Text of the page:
A 7.9 Magnitude earthquake that struck south of Alaska on Jan. 23 led to forecasts of a tsunami hitting the West Coast over the following hours. Three hours after the earthquake struck this warning was removed and evacuation orders were lifted. (NWS Tsunami Warning Alerts map)
Early this morning those in communities on Vancouver Island’s west coast were awoken by an evacuation order, after a 7.9 Magnitude earthquake near Alaska brought a tsunami warning.
The U.S. Geological Survey first reported the quake at 1:31 a.m. Pacific time, which struck 280 kilometres southeast of Alaska’s Kodiak Island. Initially believed to be 8.2 Magnitude in force, a resulting tsunami was anticipated to hit the west side of Vancouver Island, as well as B.C.’s central coast, Haida Gwaii, a portion of Washington State and Alaska. Tsunami activity was forecasted for Tofino at 4:40 a.m. and Neah Bay in Washington State at 4:55 a.m., according to early predictions from the National Tsunami Warning Centre.
The tsunami scare came nearly 54 years after the 9.2 Magnitude Good Friday earthquake of 1964 caused a displacement of the ocean that devastated the Alaskan shore. Due to the funneling effect of the inlet that leads to Port Alberni, the Vancouver Island community became the hardest hit in British Columbia, where unprecedented property damage washed entire houses away. The epicentre of today’s earthquake also struck in the vicinity of the 1964 megathrust, along a fault line where the Pacific plate subducts under the North American plate.
By approximately 3:30 a.m. Tuesday the Alberni Valley’s tsunami warning system was activated. Sirens howled every 10 minutes with messages for residents to flee immediately for higher ground. Police and other emergency responders circulated through neighbourhoods near the water, flashing lights in the night and ordering residents to evacuate through loudspeakers. A procession of people walked uphill while traffic pushed towards the edge of city, gathering in the parking lots of Walmart, No Frills and Canadian Tire. Other muster stations were opened in the Echo Centre and Alberni Valley Multiplex.
The Alberni Inlet leads to the Somass River, where the Tseshaht First Nation faces the ongoing threat of rising water levels each winter. Although he was on the other side of country in Moncton, New Brunswick for meetings, Hugh Braker, the Tseshaht’s Emergency Operations manager, was notified of the earthquake shortly after it struck through an alert on his computer.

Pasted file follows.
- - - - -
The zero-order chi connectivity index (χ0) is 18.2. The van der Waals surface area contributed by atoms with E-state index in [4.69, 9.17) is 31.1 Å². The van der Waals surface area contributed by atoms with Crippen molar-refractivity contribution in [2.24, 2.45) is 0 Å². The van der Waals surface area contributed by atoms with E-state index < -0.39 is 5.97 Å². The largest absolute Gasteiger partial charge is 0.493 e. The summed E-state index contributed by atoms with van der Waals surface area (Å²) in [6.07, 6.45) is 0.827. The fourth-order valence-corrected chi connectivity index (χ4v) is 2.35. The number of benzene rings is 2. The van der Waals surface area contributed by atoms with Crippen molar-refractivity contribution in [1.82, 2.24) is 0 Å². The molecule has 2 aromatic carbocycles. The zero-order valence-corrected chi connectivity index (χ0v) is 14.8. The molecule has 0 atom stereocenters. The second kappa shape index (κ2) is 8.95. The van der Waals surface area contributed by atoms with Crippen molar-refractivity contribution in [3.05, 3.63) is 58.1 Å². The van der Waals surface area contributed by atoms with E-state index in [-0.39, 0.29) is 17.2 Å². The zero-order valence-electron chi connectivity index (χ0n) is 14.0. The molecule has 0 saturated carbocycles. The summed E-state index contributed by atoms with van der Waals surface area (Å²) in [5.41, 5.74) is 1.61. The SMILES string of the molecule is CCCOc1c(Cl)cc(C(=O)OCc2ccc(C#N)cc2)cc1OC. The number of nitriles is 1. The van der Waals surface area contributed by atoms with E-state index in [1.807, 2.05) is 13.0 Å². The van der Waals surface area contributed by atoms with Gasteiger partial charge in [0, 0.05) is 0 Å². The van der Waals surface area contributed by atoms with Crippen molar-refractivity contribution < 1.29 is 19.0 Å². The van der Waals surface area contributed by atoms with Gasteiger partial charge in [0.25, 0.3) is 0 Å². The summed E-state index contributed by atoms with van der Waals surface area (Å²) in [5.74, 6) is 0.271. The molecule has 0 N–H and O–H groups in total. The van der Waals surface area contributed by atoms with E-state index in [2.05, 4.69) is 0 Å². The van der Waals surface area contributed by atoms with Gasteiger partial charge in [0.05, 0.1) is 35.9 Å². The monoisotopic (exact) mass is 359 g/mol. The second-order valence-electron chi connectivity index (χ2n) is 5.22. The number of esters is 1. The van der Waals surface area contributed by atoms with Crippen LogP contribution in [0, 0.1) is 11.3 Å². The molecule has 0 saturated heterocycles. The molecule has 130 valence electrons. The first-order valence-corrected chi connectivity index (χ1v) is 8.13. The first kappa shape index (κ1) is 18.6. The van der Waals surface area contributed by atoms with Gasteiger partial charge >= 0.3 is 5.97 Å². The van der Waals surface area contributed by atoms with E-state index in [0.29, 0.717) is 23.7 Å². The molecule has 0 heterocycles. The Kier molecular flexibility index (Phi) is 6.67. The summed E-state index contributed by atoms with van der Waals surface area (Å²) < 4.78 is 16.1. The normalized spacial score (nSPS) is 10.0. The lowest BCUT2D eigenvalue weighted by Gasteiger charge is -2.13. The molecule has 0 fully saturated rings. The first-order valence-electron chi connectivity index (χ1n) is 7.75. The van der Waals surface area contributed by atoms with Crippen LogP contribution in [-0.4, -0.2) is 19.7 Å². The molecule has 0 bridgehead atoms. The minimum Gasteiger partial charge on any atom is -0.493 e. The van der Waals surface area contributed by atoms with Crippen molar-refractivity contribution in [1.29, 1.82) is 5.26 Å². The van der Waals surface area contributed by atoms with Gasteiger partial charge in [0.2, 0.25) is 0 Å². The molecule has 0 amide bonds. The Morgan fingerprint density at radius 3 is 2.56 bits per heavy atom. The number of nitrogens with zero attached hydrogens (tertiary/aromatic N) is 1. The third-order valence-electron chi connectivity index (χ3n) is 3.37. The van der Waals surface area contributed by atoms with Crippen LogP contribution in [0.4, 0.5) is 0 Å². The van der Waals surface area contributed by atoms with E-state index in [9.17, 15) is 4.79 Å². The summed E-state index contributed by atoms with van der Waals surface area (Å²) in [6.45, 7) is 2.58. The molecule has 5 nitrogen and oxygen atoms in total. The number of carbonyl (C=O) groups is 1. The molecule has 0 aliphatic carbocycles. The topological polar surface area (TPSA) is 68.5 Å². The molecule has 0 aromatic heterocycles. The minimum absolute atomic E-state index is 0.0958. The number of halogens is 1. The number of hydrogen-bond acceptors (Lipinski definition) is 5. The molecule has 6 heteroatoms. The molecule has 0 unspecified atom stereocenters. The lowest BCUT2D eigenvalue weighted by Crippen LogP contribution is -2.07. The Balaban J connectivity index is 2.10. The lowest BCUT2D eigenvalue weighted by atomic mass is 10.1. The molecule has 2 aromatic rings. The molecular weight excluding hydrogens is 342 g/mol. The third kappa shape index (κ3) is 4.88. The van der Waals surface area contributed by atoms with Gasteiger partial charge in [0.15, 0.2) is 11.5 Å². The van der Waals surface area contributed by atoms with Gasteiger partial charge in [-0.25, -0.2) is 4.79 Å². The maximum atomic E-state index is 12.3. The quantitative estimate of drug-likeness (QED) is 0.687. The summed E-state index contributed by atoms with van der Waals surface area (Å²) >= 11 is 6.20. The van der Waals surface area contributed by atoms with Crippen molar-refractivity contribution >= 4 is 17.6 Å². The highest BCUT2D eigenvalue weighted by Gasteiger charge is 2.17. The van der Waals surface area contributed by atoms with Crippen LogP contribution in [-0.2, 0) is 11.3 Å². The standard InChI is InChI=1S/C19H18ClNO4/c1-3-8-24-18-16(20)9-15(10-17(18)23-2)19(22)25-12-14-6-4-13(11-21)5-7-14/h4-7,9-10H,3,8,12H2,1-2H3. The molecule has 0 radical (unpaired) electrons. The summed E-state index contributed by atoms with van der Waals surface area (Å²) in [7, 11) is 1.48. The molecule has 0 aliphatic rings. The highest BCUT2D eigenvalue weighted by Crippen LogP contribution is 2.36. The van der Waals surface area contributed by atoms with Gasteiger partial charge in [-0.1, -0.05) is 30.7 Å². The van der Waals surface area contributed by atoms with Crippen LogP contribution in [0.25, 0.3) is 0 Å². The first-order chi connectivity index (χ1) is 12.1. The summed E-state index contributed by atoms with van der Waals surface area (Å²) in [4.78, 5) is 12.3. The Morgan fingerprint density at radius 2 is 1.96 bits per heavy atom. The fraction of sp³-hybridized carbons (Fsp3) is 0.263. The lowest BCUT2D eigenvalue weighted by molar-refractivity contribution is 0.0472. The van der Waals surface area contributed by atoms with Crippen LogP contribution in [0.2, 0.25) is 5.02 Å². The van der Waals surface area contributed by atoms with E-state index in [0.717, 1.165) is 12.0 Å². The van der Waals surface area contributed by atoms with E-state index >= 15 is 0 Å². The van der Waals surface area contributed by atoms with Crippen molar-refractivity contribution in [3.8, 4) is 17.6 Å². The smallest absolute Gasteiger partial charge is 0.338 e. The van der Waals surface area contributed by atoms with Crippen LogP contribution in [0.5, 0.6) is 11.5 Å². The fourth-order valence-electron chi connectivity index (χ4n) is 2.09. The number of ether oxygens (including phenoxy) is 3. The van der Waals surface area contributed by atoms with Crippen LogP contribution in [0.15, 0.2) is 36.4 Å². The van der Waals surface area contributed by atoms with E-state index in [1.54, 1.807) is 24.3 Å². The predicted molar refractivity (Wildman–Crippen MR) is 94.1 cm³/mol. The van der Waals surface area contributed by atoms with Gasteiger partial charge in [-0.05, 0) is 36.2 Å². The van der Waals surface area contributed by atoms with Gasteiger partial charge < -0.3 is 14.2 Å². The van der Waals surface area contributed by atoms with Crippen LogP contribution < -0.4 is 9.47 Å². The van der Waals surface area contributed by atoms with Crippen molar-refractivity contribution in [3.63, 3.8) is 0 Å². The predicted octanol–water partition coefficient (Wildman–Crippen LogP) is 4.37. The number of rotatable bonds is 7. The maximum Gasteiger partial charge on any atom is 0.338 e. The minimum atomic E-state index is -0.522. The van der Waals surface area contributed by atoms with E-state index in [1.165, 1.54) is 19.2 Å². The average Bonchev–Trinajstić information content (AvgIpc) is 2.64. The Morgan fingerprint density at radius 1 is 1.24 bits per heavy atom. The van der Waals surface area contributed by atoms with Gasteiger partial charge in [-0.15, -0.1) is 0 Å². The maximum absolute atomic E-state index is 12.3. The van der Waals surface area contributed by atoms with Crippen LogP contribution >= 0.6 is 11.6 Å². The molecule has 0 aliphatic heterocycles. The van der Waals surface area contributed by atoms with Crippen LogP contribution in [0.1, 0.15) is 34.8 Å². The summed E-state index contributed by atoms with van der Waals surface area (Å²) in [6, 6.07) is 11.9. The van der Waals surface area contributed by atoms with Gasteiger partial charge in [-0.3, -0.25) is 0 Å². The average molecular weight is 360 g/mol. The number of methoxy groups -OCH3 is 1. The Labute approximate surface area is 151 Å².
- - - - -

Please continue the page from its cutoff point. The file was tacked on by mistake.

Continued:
“I began to call Tseshaht members who are on our emergency planning,” said Braker. “I declared a state of emergency immediately and opened our Emergency Operations Centre.”
Five of the band’s staff members took on the role of evacuating 25-30 homes along the river, including those on Hector Road, the bottom of Watty’s Hill by the Pacific Rim Highway, a portion of McCoy Lake Road and houses down the hill from Maht Mahs. Haahuupayak Elementary School and the Tseshaht Market were opened to shelter the evacuees.
Braker said that those who were deemed to be at risk were notified within an hour of the Emergency Operations Centre activation. Those without vehicles were transported by Tseshaht staff.
“We believe in taking care of our own,” Braker said. “We have a number of elders who live along the river, and so they’re very susceptible to tsunami. We know who they are, we have their homes identified. We have to get them out very quickly; some of them have mobility problems.”
Other emergency operations centres were activated in Tofino, Ucluelet and Bamfield, where residents gathered in designated musters stations.
Further up Vancouver Island’s coast, the Ka:'yu:'k't'h'/Che:k'tles7et'h' First Nations were without a working telephone line or Internet, which were down since the weekend. But the community was able to gather at the Kyuquot Elementary Secondary School’s higher elevation during the tsunami warning, according to reports.
As the operator of 10 aquaculture sites north of Tofino, Cermaq had approximately 30 employees at fish pen facilities on the water. After the warning was issued evacuations were ordered.
“Every single site has a tsunami evacuation plan and a muster station clearly lined out,” said Cermaq’s communication officer Grant Warkentin. “They have a couple of skiffs at each site that they can use for short trips and for moving around. We want to make sure that they’re very safe and handled carefully, especially in the middle of the night in rough weather.”
Cermaq’s various muster stations are located at higher elevations on land near the aquaculture sites.
“In a lot of cases it will be a logging road or something like that that’s up above the high water mark,” said Warkentin, adding that an evacuation order is only given when deemed necessary by the company’s safety officer and emergency team. “The best thing is to make sure you’ve got correct information and to stay put until you know for sure that that’s the best course of action. It’s definitely about having the right information and acting at the right time, especially when these things happen in the middle of the night.”
By 4:35 a.m. the tsunami warning for the West Coast was cancelled, with the National Tsunami Warning Centre reporting water levels to have risen by just seven inches at Kodiak Island and five inches at the northern portion of Haida Gwaii.
“While this event did not result in a tsunami affecting our communities, this is a great reminder to review your own personal preparedness,” stated a notice released by the Alberni-Clayoquot Regional District after the warning ceased. “It is important for each and every individual to prepare themselves and their families for disaster. Develop a family disaster plan and prepare a ‘grab and go’ emergency kit. Be prepared to be self‐sufficient for a minimum of 72 hours following a disaster.”